Greatly enjoyed Genesis, looking forward to this.

  10. pakoito says:

    So far from what I tried at Eador Genesis (a.k.a. Low Definition untweaked same game) the game is up there with the best of the genre.

  11. Zeewolf says:

    I loved Genesis, but eventually I stopped just because it got so tiresome to start over again all the time.

    This one seems cool, and I’ll get it, but I have a feeling the UI seems a bit clunky?

  12. biggergun says:

    Genesis was charming, random events the best part of it by far. I remember all sort of things happening all the time – demons offering bargains, hobbit summer festivals, orc chieftains eating each other and so on. It also rained gold and/or reptiles from time to time. Also, the idea of exploring the provinces themselves was neat – you could either expand by grabbing more land or by scouting the land you already had for quests, monsters (some of which could be hired) and treasure. Could feel quite grindy at times, though. Looking forward to the WIT.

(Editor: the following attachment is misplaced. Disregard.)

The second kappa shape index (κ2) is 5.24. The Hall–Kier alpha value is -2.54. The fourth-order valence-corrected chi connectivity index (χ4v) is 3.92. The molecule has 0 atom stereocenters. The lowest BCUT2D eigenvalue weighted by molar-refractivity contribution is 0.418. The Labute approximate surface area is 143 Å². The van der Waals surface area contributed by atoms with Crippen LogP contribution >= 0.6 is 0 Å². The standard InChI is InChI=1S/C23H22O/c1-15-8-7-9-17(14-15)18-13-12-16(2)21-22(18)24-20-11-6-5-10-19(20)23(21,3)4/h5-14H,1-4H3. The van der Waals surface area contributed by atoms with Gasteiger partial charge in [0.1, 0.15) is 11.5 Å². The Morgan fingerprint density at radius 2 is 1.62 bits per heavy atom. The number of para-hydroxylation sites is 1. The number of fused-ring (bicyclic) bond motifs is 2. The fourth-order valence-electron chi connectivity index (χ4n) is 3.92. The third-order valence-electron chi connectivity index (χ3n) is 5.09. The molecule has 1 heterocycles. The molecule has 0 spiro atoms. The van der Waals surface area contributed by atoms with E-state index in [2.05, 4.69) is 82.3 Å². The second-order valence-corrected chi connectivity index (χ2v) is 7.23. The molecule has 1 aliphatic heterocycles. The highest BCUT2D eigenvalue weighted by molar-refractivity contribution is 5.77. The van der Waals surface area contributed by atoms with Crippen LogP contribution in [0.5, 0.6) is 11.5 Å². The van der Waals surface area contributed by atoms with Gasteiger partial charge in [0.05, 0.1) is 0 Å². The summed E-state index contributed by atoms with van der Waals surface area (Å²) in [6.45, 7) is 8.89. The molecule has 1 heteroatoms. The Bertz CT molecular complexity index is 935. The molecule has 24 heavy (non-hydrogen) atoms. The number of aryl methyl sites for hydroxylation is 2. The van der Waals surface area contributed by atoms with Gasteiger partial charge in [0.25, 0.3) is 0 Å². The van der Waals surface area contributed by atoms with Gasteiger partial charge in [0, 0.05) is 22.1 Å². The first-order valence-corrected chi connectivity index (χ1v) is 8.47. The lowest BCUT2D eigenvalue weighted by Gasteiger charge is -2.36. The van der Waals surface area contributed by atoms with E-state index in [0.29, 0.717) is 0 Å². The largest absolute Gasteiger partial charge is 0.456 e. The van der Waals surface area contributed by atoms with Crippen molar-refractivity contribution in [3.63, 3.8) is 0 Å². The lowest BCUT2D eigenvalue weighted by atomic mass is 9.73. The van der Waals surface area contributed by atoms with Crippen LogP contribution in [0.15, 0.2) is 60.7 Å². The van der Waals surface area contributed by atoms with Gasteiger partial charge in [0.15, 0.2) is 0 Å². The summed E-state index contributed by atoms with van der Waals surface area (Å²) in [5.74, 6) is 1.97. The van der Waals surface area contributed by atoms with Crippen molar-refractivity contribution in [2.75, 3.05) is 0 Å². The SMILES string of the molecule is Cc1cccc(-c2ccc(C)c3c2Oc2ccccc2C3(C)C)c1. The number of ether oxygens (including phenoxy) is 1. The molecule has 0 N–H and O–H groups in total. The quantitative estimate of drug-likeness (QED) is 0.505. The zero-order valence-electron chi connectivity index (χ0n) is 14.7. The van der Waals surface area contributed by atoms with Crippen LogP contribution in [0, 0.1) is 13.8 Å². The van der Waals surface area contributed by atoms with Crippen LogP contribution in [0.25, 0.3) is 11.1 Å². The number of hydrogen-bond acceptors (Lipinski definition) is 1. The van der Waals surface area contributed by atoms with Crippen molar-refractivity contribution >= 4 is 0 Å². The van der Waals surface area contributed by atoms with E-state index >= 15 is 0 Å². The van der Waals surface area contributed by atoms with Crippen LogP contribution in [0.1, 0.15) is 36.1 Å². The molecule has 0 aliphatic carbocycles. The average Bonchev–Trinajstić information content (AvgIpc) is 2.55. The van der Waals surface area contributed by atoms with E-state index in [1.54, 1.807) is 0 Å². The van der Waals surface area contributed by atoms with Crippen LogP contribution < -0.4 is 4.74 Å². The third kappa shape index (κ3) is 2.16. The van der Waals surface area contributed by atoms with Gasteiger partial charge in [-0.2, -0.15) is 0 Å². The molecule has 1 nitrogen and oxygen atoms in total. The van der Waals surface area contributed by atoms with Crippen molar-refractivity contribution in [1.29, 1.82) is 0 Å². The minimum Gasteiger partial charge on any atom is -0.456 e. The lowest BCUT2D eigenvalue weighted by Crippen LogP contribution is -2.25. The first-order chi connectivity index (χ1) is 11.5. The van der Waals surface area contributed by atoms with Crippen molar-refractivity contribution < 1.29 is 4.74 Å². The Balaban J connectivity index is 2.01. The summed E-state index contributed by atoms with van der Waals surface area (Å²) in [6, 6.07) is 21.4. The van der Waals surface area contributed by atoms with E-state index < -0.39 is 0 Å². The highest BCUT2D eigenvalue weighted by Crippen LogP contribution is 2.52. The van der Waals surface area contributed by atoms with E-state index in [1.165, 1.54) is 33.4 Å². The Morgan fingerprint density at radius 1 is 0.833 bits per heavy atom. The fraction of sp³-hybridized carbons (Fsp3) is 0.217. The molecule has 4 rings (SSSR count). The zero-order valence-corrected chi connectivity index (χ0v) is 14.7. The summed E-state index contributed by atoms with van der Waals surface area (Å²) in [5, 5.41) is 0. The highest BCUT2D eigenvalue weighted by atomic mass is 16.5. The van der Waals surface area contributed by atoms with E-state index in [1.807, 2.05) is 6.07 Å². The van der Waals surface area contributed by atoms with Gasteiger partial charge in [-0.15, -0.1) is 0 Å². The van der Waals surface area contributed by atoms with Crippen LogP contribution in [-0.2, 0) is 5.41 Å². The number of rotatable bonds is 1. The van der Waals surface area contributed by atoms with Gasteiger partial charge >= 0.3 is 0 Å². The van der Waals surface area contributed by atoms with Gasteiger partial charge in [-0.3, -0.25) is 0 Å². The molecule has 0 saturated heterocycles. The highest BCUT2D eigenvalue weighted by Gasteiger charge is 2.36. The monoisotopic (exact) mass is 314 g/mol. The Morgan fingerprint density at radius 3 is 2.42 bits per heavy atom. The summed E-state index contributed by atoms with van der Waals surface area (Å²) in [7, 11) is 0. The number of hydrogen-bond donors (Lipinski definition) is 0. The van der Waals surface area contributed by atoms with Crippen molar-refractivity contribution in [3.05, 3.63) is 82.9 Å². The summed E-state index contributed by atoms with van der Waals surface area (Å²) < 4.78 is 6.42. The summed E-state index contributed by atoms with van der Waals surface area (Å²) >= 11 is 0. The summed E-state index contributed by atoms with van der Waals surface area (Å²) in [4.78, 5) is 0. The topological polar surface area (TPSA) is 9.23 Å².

13. Uthred says:

    Really wish there was a demo version available

    • whorhay says:

      Like others have said this is basically Eador Genesis updated with better graphics, processes and some tweaks to game play. You can get Genesis for $5 or less if you look hard enough, that’s not free of course but it is very inexpensive.

    • mbpopolano24 says:

      If you sign up in the Snowbird forum, you can then ask for a beta key (basically, a demo) which will let you try the game. This will be the last beta, and will start this Friday, so anyone interested can jump in and give feedbacks.

      I played two versions of the beta and the game is, indeed, a gem. Surely not for everybody (and certainly you cannot judge it by playing just a few hours, I spent hundreds of hours with the beta and still have explored just a fraction of the game), but one of the best fantasy TBS games I have ever played.